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Rage Against The Dying

Becky Masterman

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Another unbelievable chilling debut thriller. What makes it different is that the heroine, Brigid Quinn, is a 59-year-old retired FBI agent with a difficult past…

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Book Synopsis

Another unbelievable chilling debut thriller. What makes it different is that the heroine, Brigid Quinn, is a 59-year-old retired FBI agent with a difficult past. She has found love and security, but becomes unwittingly involved in a serial-killer investigation into the rape, murder, and mummification of young women. This novel is very smart, frightening and often funny – and it’s refreshing that its attractive heroine is middle-aged, but with her powers undimmed. A compelling read.

RICHARD'S REVIEW

Richard's Review

As Judy says, the writer of Rage Against the Dying works in forensic science publishing and the details of the gruesome killings Quinn investigates are extremely unsettling, involving not only murder but also the rape and mummification of a series of young women. What is more, necrophilia is involved. It's all pretty strong stuff.


quotecompelling protagonistquote

But it is Jessica that Brigid has on her conscience, and when she is told that her body has at last been found and the killer caught, she takes an understandable interest, even though she is retired and blissfully in love with Carlo.


The more she looks into the case, the more convinced she becomes that the FBI have the wrong man. The trouble is no-one else agrees with her, and Quinn is forced back into her old life to solve the murder, alienating not only her friends and colleagues in the field, but also jeopardising the new happiness she has found with Carlo. She runs appalling risks, putting herself into the worst kind of danger.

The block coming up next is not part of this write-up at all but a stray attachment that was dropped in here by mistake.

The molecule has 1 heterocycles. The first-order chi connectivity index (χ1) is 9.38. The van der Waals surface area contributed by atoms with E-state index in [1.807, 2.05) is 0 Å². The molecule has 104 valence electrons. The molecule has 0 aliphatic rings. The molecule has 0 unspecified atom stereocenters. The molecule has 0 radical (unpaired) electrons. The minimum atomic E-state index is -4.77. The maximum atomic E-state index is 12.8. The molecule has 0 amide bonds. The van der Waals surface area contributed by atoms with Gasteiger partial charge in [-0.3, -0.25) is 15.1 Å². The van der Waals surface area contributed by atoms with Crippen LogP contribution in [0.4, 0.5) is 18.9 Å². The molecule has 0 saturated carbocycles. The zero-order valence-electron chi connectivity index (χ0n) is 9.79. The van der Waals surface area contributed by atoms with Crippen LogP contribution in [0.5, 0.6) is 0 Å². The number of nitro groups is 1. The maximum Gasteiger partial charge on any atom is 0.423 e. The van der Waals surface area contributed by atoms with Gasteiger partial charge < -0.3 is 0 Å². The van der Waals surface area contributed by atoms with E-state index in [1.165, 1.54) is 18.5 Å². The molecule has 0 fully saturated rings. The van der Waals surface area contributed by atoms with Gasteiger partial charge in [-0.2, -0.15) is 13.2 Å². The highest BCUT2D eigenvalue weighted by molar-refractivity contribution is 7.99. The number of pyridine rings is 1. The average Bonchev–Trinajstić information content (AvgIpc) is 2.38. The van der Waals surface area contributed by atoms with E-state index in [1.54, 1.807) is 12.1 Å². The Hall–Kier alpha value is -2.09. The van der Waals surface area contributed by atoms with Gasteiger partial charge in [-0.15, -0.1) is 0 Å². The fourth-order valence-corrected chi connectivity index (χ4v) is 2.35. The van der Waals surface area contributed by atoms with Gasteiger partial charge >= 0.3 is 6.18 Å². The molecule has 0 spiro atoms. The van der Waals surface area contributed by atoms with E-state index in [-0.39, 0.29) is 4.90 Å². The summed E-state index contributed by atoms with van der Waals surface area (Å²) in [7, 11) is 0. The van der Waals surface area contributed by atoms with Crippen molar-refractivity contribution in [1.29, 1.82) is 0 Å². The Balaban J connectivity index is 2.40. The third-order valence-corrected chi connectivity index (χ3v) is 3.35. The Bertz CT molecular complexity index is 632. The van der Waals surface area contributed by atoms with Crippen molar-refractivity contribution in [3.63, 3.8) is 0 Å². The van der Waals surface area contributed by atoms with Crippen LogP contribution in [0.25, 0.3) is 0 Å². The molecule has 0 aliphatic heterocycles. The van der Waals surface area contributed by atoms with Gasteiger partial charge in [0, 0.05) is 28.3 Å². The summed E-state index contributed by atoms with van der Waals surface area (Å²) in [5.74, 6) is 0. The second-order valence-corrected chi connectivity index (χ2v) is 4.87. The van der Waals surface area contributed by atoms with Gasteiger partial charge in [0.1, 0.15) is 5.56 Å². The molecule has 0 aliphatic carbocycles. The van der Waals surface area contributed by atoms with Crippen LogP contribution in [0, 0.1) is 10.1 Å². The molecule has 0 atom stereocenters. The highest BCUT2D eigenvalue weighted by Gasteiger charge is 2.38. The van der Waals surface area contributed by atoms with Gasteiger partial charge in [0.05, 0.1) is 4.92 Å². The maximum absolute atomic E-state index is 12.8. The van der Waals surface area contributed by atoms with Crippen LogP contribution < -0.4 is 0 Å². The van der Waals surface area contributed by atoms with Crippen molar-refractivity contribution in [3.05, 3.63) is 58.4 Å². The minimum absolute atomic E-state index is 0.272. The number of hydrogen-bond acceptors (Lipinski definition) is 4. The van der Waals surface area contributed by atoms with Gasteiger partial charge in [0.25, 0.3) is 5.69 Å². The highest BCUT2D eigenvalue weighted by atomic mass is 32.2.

Quinn is a compelling protagonist. Masterman has taken a risk in making her heroine a 59-year-old woman in a field of thrillers where youth and glamour are usually considered vital. But it really pays off, believe me. Brigid is strong, attractive, intelligent and totally fearless, and her experience of discovering love later in life is touching.


No less a writer than Gillian Flynn, author of the massively successful best-seller Gone Girl, says Masterman has 'a wonderful voice'. By that she means that her writing is truly fresh and original. We could not agree more.


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JUDY'S REVIEW

Judy's Review

This is another debut novel from a writer whose day job is working in a forensic science publishing house - so it's no wonder she knows her gruesome stuff.


quotestrong and frighteningquote

The storyline is strong and frightening; the heroine, Brigid Quinn, is charming, fearless, and (this is a really original stroke) well into middle age. Fiesty Brigid is 59, a retired FBI agent who, she hopes, has put her past investigating violent crime firmly behind her.


Long unmarried, she has at last found love with her new husband Carlo, a gentle widower. But Brigid does not want him to know the full truth about her past (and it is a bloody one). She concentrates on being a good wife until something happens which brings her worst memories to the fore.


Brigid has a young woman's death on her conscience. She has tried to bury the memory but one day at her Arizona home she receives a phone call from the FBI. The body of Jessica, a 22-year-old woman who was Quinn's protégé in the agency, has finally been discovered, and Brigid is inexorably drawn back into the case.


Quinn is an intriguing heroine. Small and blonde, she has always looked vulnerable, and thus as an agent she always used herself as bait in her chosen area - catching serial killers. But as she became too old to be a lure, she recruited and trained Jessica to take her place. Tragically the plans didn't work out. Jessica indeed proved to be irresistible bait - but she was killed, and her killer was never caught.